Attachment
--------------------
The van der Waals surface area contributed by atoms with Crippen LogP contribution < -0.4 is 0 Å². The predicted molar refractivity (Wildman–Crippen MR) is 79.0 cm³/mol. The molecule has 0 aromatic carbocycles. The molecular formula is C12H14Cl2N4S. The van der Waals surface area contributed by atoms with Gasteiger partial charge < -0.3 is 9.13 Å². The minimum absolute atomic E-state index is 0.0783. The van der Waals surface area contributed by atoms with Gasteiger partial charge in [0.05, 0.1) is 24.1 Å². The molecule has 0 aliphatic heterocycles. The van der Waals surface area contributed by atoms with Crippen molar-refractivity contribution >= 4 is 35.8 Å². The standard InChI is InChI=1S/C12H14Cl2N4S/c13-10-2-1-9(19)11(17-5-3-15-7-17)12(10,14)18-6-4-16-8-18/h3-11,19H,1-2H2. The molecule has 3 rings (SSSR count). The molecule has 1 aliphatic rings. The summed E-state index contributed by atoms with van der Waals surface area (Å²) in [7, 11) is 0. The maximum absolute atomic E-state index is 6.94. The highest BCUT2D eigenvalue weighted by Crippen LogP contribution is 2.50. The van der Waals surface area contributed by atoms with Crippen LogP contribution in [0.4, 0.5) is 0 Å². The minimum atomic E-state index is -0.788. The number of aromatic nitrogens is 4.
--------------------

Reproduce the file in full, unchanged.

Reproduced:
The van der Waals surface area contributed by atoms with Crippen LogP contribution < -0.4 is 0 Å². The predicted molar refractivity (Wildman–Crippen MR) is 79.0 cm³/mol. The molecule has 0 aromatic carbocycles. The molecular formula is C12H14Cl2N4S. The van der Waals surface area contributed by atoms with Gasteiger partial charge < -0.3 is 9.13 Å². The minimum absolute atomic E-state index is 0.0783. The van der Waals surface area contributed by atoms with Gasteiger partial charge in [0.05, 0.1) is 24.1 Å². The molecule has 0 aliphatic heterocycles. The van der Waals surface area contributed by atoms with Crippen molar-refractivity contribution >= 4 is 35.8 Å². The standard InChI is InChI=1S/C12H14Cl2N4S/c13-10-2-1-9(19)11(17-5-3-15-7-17)12(10,14)18-6-4-16-8-18/h3-11,19H,1-2H2. The molecule has 3 rings (SSSR count). The molecule has 1 aliphatic rings. The summed E-state index contributed by atoms with van der Waals surface area (Å²) in [7, 11) is 0. The maximum absolute atomic E-state index is 6.94. The highest BCUT2D eigenvalue weighted by Crippen LogP contribution is 2.50. The van der Waals surface area contributed by atoms with Crippen LogP contribution in [0.4, 0.5) is 0 Å². The minimum atomic E-state index is -0.788. The number of aromatic nitrogens is 4.